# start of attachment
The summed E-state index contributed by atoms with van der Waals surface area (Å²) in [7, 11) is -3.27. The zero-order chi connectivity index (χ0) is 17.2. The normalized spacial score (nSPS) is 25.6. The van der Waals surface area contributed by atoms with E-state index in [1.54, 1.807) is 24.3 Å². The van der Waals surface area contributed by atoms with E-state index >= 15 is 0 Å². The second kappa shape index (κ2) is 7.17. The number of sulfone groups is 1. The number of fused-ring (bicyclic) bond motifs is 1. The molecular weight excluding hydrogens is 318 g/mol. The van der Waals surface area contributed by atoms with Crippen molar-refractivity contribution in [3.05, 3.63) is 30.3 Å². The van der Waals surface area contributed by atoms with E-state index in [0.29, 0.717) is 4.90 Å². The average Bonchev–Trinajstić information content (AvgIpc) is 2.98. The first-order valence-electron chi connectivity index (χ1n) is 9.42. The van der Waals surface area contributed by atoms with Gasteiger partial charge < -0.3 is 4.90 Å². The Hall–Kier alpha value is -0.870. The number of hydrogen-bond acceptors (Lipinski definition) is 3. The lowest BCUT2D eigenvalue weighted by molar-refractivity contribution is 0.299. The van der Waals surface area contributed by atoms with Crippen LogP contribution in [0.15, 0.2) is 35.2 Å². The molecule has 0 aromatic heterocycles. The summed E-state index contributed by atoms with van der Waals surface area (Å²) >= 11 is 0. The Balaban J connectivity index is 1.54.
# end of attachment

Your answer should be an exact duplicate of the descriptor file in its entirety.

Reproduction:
The summed E-state index contributed by atoms with van der Waals surface area (Å²) in [7, 11) is -3.27. The zero-order chi connectivity index (χ0) is 17.2. The normalized spacial score (nSPS) is 25.6. The van der Waals surface area contributed by atoms with E-state index in [1.54, 1.807) is 24.3 Å². The van der Waals surface area contributed by atoms with E-state index >= 15 is 0 Å². The second kappa shape index (κ2) is 7.17. The number of sulfone groups is 1. The number of fused-ring (bicyclic) bond motifs is 1. The molecular weight excluding hydrogens is 318 g/mol. The van der Waals surface area contributed by atoms with Crippen molar-refractivity contribution in [3.05, 3.63) is 30.3 Å². The van der Waals surface area contributed by atoms with E-state index in [0.29, 0.717) is 4.90 Å². The average Bonchev–Trinajstić information content (AvgIpc) is 2.98. The first-order valence-electron chi connectivity index (χ1n) is 9.42. The van der Waals surface area contributed by atoms with Gasteiger partial charge < -0.3 is 4.90 Å². The Hall–Kier alpha value is -0.870. The number of hydrogen-bond acceptors (Lipinski definition) is 3. The lowest BCUT2D eigenvalue weighted by molar-refractivity contribution is 0.299. The van der Waals surface area contributed by atoms with Crippen LogP contribution in [0.15, 0.2) is 35.2 Å². The molecule has 0 aromatic heterocycles. The summed E-state index contributed by atoms with van der Waals surface area (Å²) >= 11 is 0. The Balaban J connectivity index is 1.54.